“True human freedom,” Edward Abbey believed, “economic freedom, political freedom, social freedom, remain basically linked to physical freedom, sufficient space, enough land.” This freedom was partly what Professor Turner had in mind when he observed that “American social development has been continually beginning over and over again on the frontier. This perennial rebirth, this fluidity of American life, this expansion westward with its new opportunities, its continuous touch with the simplicity of primitive society, furnish the forces dominating the American character. The true point of view in the history of this nation is not the Atlantic coast, it is the great West.” Having roamed the Mountain West for 18 years, I can attest to the physical freedom that inheres there; as a resident of Wyoming for the past 16,1 have witnessed at first hand that “fluidity of life,” as a major economic boom was followed by a bust to match it, itself succeeded by the present boom, based on recreationism rather than on the extraction of gas and oil, and certain to end in another bust, as the immigrants from California freeze to death and their financial tanks rupture. The frontier economy almost by definition is relatively undiversified, so that in the event of the collapse of any one of its components the remaining few are unable to absorb the human fallout, which is forced to become migratory once more, or live by its wits. (Freedom is never to be confused with security.) As the Indian tribes moved on in the wake of natural upheavals and disasters, so Westerners of the present time respond to economic crisis, abandoning the depressed oil fields of Wyoming for the gold mines of Nevada or a second-home construction boom in central Arizona; not infrequently they leave the intermountain region altogether, at least for a few years. These mini-migrations keep the overall population sparse, and a small population in turn circumscribes the politicians’ opportunities for demagogy and oppression. Bruce Babbitt, for example, had to leave his home state of Arizona and move to Washington, D.C., from which he is now trying to reenter the West by the back door.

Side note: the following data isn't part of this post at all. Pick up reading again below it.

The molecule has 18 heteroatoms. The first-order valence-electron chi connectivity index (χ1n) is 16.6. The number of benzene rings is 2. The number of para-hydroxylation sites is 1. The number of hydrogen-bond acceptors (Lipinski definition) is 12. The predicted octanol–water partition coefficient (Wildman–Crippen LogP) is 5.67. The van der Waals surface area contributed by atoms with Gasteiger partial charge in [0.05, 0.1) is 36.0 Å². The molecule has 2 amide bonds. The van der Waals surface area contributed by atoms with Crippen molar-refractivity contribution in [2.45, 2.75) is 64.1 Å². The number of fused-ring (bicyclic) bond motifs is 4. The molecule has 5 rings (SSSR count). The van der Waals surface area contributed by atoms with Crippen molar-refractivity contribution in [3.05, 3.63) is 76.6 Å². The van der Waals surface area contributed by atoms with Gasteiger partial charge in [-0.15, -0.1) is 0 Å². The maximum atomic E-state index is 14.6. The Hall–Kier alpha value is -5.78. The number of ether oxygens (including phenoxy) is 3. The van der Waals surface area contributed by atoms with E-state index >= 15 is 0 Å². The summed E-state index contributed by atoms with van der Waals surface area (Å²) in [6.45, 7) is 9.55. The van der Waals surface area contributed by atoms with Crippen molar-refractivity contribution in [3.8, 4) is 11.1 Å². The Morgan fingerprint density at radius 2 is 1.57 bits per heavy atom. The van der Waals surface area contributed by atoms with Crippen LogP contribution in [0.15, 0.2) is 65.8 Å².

In 1995, I or any other citizen of Wyoming can place a personal phone call to Cheyenne and speak with Governor Geringer almost at any time. Former Secretary of State Kathy Karpan showed up on the front doorstep several years ago, looking for my wife; last year when she ran for Governor I ambushed her as she was leaving the Frontier Saloon in Kemmerer and, in the presence of the waitress and three or four late diners, chastised her harshly for supporting a woman’s right to abortion while claiming to be at the same time a practicing Catholic in good standing with the Church. In the Mountain states, state and local laws remain relatively few, and, unlike most of the federal ones, not oppressive. Sales and property taxes, except in places like Vail, Jackson, and Santa Fe, are low, and Wyoming— among other states in the region—has no income tax at all. We Westerners continue to enjoy, in substantial degree, the freedom that is ordinarily associated with 19th-century America in general and the American frontier in particular, but that has also largely been forfeited elsewhere in the country in the course of the 20th century.